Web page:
The Command Pattern encapsulates a request as an object, thereby letting you parameterize other objects with different requests, queue or log requests, and support undoable operations.
The formal definition of the pattern is quite general and it shows how the pattern is versatile and can be used in many scenarios but the real important thing however is the first sentence, the idea that you can define a command in order to encapsulate a request to do something and use that command as a normal object.
The Command Pattern allows you to encapsulate a method invocation.
The biggest benefit is separating the object making requests from the objects that receive and execute the requests.
In order to describe the pattern I will implement a very simple transactional installer.
Let's assume we have the following requirements:
- The installer allows you to execute an operation
- The installer is independent by the specific operation executed
- The installer is able to roll back an operation in case of errors
- The installer is able to execute multiple operations as a transaction that is if something goes wrong all previously executed operations will be rolled back
Let's start to define the command abstraction:
We can easily satisfy the first three requirements defining an installer that accept an instance of the command and calls its methods when requested.
As you can see, the Installer class is completely independent by the specific command that is provided in its constructor. In the same way, the command itself is also completely independent by the Installer.
You can define as many commands as you want:
You can easily create a program to execute some operations:
Super easy isn't it?
What about supporting transactions?
It is here that the real beauty of the pattern comes in. Because you treat a command as a normal object, you can aggregate them. Nobody stops you to define a kind of Meta Command that aggregate lots of commands together and in addition implement the support for transactions.
Consider that the TransactionInstallerCommand is still a command. This means that you can use the Installer class without any changes to run a set of commands in a transactional way.
Let's see an example of usage.
Is it not amazing?
In order to simulate an error I created a special command that throws an exception all the time is called.
This is the output of the program:
This example and the Command Pattern is a demonstration of many Object Oriented Principles
Encapsulate what varies
The implementation and the number of each operation is what varies and we encapsulated this creating the CommandInstaller abstraction.
Favor composition over inheritance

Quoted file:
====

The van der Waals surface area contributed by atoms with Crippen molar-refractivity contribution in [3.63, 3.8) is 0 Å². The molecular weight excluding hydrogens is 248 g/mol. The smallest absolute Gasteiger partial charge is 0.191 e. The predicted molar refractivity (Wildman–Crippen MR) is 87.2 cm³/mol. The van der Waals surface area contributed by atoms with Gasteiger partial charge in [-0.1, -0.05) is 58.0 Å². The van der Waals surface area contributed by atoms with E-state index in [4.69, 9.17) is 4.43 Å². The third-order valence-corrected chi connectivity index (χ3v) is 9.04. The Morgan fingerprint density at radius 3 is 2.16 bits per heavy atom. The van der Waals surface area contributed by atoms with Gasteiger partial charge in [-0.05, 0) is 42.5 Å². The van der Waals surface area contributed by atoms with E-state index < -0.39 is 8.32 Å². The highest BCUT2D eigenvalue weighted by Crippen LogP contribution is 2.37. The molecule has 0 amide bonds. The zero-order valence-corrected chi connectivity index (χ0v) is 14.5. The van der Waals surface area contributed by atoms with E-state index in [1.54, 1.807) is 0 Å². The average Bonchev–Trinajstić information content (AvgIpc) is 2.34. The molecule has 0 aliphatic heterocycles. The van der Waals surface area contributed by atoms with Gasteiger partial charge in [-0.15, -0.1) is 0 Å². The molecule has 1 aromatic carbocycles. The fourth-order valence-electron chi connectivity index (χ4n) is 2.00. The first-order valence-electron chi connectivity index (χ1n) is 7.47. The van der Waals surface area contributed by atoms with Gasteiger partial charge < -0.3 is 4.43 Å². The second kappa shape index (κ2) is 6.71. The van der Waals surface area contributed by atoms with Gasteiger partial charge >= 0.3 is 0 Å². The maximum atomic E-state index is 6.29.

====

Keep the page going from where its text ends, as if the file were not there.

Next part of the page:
The Installer use a Command using composition. The same does the transaction command that compose many commands together in order to create an extremely flexible command.
Program to interfaces not implementations
Depend on abstractions. Don't depend on concrete classes
Strive for loosely coupled designs between objects that interact
InstallerCommand is the main interface introduced here that allows a very loosely coupled design with the Installer.
Classes should be open for extension but closed for modifications
It is very easy to create a new command and you don't need to change the TransactionInstallerCommand in order to use it. TransactionInstallerCommand satisfy the Open/Closed principle.
We didn't finish yet because I am sure you have a question.
In .NET we have delegates and lambda as a way to represent code as an object. At the end of the day, this is what the command pattern is about or not?
This is absolutely true!
.NET developers are now quite familiar with code like this:
If you think carefully the Where method is accepting a command as an input and it is independent by the specific command provided. In this case the command is a predicate that is a function that takes an argument and returns a boolean as the result.
In addition, the predicate requested is just a specific instance of the generic delegate called Func defined as follow:
How would you implement a method similar to Where without having delegates?
Using the Command Pattern of course!
Let's try to do this.
This is an example of usage:
What is wrong about this?
Nothing! However you can easily agree with me that the solution using lambda has a big advantage: you don't need to create a new class all the times you need a new command.
LINQ has been introduced in the language starting from the version 3.0 of C# and is the biggest implementation in the entire framework of the command pattern using lambdas.
LINQ together with some new features made the C# a better language enabling some of the most useful features available in so called functional languages.